Dr Philip Dixon, director of ATL Cymru, said it was important to decide on "what small core we want".

"We certainly want literacy and numeracy in there," he said.

"We may well want physical education in there too, that's for the government to decide.

"But the core has to be kept very small or else we'll see a core which isn't a core and that's just ridiculous."

Owen Hathway, Wales policy officer at the NUT, also warned that schools already had a heavy curriculum in Wales.

"We are constantly being told that literacy and numeracy is a priority, " he said.

"Science is being pushed as a priority with its importance to future PISA testing. We have the core subjects of maths, English, Welsh and so on already in place, while IT is also being promoted as a priority.

"Quite simply, by the nature of the word, not everything can be a priority."

Responding to the report, Education Minister Leighton Andrews said he would be considering the report in the context of the wider review of the national curriculum and assessment.

"We firmly believe in the positive impact that physical activity can have on the people and nation of Wales and I'm determined to ensure that sport continues to make an important contribution to Welsh life," he added.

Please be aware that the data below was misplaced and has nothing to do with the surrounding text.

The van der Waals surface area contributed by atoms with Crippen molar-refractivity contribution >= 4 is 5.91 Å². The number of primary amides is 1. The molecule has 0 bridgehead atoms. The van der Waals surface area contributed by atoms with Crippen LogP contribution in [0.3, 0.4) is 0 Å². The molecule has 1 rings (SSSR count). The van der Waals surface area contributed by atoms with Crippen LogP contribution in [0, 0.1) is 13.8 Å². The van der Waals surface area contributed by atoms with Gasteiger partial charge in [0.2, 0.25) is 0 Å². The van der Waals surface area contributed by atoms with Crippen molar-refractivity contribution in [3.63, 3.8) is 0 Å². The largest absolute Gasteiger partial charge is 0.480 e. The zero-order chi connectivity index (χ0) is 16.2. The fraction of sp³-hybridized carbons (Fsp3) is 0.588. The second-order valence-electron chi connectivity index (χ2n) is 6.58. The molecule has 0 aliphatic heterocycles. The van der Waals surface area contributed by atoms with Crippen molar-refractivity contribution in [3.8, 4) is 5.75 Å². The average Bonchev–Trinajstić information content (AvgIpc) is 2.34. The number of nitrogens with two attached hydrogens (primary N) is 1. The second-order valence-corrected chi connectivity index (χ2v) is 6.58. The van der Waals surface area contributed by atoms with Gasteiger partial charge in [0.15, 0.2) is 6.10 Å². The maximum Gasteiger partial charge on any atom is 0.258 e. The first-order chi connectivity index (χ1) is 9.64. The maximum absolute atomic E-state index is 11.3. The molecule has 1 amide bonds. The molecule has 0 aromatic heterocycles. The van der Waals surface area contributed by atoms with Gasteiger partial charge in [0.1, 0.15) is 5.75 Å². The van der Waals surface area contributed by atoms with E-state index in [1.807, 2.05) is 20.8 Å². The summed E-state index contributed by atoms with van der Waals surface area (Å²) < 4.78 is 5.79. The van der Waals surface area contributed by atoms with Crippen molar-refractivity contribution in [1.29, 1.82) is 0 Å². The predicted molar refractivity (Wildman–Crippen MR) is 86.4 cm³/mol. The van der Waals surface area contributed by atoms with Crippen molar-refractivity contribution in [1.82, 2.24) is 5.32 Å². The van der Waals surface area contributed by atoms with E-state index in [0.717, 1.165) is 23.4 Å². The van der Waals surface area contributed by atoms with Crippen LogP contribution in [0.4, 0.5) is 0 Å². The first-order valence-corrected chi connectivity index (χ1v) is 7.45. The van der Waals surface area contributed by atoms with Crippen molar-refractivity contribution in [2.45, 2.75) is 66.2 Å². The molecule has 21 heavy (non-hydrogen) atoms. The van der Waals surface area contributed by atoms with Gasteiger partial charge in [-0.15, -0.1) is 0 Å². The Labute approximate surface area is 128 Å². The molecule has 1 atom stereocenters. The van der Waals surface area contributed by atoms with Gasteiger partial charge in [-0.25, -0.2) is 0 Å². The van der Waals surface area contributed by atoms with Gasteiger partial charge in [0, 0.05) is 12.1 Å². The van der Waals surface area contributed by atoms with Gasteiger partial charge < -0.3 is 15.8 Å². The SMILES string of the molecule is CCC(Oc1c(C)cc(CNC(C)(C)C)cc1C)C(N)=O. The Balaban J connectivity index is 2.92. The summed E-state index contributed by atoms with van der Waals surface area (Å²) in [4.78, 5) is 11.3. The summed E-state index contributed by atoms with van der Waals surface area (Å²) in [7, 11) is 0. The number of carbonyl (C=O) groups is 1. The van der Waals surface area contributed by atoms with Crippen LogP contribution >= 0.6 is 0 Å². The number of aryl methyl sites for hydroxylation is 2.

Sport Minister John Griffiths said sport was important as it improves health and wellbeing, along with helping with team building and making friends.

"We are committed to widening access and encouraging greater participation in physical activity as the health benefits of making physical exercise a part of everyone's daily lives is well-understood," he added.

 

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  • rate this
    +1

    Comment number 106.

    ok, so a reason not to is the cost. Providing more money for schools would probably long term cost far less than treating all the obesity related disorders generated by lack of exercise as Britain turns into a mirror of America. We need joined up thinking which was obviously not on the curriculum at Eton.

  • rate this
    +4

    Comment number 105.

    Maybe our kids should spend less time glued to screens and more time spent outside. It may also help and the ridiculous notion that seems to have developed in this country that you can't allow your children to play outside as there is a paedophile hidden behind every bush.

  • rate this
    +1

    Comment number 104.

    Recent research suggests exercise has no impact on obesity -

    http://well.blogs.nytimes.com/2009/11/04/phys-ed-why-doesnt-exercise-lead-to-weight-loss/

    Athletes might know a lot about running round in circles and throwing things but it doesn’t make them medical experts qualified to give advice on problems like obesity.

  • rate this
    +3

    Comment number 103.